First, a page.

The Charcot foot and ankle is a challenging clinical entity for the qualified foot and ankle surgeon. It is a progressive disease with insidious onset. Osteoarthropathy was originally described in 1703 but it wasn’t until 1868 that it was called Charcot neuroarthropathy due to Charcot’s work in linking the disease to tabes dorsalis and neuropathy.1,2 It was Jordan who linked this destructive disease — which is associated with joint dislocation, breakdown and pathologic fracture — with diabetes mellitus.3
Osteoarthropathy has an incidence ranging from 0.16 percent to 13 percent in all patients with diabetes, and may lead to an increased risk of amputation and higher mortality rates.4,5
There have been numerous classification schemes describing Charcot neuroarthropathy. However, the most commonly used classification was described by an American orthopedist in 1966.6 Eichenholtz classified Charcot into three radiographic stages.
Stage I. Usually referred to as the developmental or “hot” phase, Stage I Charcot presents with hyperemia and edema. Radiographic findings include joint subluxation, dislocation, debris formation and bony fragmentation.
Stage II. Usually referred to as the coalescent phase, Stage II shows debris absorption, sclerosis of bony ends and coalescence of bone fragments.
Stage III. Usually referred to as the remodeling phase, Stage III presents with marked decrease in redness and swelling. Radiographic findings include decreased sclerosis, remodeling of bony fragments and fragments fusing to the joint surfaces in an effort to recreate the architecture of the foot.
Stage 0. Researchers have recently described this stage as ranging from a clinically warm, edematous and painful foot to one with mild fracture or joint space widening without debris.7-9
In addition to classification, researchers have also described the patterns of Charcot, taking the more commonly affected joints into account.10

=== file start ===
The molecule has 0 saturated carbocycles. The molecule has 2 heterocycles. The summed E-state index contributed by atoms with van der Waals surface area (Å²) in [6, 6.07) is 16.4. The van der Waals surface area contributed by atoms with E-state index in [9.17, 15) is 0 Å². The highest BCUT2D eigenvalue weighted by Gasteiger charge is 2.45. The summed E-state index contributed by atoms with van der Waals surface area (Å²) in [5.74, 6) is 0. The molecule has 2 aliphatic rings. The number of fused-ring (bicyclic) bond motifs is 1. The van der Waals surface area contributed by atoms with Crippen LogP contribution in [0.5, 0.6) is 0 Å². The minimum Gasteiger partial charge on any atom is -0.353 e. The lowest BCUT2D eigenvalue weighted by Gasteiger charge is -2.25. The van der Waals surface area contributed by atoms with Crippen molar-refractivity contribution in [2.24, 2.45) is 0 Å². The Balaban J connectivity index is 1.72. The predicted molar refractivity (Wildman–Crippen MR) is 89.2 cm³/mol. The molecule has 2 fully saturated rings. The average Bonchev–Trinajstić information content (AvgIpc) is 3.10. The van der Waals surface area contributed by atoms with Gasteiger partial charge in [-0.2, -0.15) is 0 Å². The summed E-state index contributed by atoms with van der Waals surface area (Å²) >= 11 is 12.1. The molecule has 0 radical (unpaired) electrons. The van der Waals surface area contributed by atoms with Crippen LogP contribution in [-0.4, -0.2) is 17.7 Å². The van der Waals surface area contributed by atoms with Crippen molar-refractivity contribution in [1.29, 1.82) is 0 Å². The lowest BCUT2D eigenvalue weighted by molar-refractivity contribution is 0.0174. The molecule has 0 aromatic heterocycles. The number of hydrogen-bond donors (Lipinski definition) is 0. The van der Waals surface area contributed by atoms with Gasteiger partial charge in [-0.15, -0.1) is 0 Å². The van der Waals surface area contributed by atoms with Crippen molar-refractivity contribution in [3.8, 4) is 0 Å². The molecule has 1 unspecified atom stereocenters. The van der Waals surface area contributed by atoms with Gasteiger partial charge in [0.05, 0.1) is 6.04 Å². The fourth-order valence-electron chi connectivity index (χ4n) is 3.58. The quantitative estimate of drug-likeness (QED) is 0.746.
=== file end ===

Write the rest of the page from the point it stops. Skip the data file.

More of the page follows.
A Review Of Key Treatment Considerations
Surgical management is generally contraindicated in patients with Stage 0 Charcot or those who have active fragmentation and resorption of bone.11,12 (However, this thought process has been challenged in the recent literature. We will discuss this later in the article.)
At these stages, one would utilize conservative management in the form of non-weightbearing casts or total contact casts.4,12,13 Researchers have also reported using bisphosphonates during these phases.14 Saltzman, et. al., recently found that non-operative treatment of Charcot neuroarthropathy was associated with a 2.7 percent annual rate of amputation, a 23 percent risk of requiring bracing for more than 18 months and a 49 percent risk of recurrent ulceration.15 These statistics suggest the need for improved methodology in the treatment of Charcot neuroarthropathy.
One must take many factors into account prior to surgical intervention and evaluate the risk versus benefit for each individual. In addition to ensuring a complete history and physical, clinicians should keep in mind that the the vast majority of patients with Charcot neuroarthropathy have diabetes. Accordingly, one should pay special attention to metabolic control, nutrition and the vascularity of the affected extremity.16
Podiatric clinicians should also rule out osteomyelitis. Primary care physicians often mistake Stage 0 or Stage I Charcot for cellulitis with underlying osteomyelitis and will specifically request the foot and ankle surgeon to perform a deep culture with a bone biopsy. If there is no history of an ulcer, we believe clinicians should defer the bone biopsy in order to avoid the possibility of iatrogenic osteomyelitis. If doubt still remains, one should obtain a white blood cell labeled bone scan, which clinicians can correlate with gadolinium enhanced magnetic resonance imaging in order to rule out osteomyelitis.
A stepwise approach to radiographic analysis is of the utmost importance. One must address the deformity in order to produce the best surgical outcome. Obtaining hindfoot alignment views along with standard foot and ankle radiographs will aid the surgeon in preoperative planning. Computerized tomography (CT) and magnetic resonance imaging (MRI) have little if any value to surgical planning other than to rule out osteomyelitis.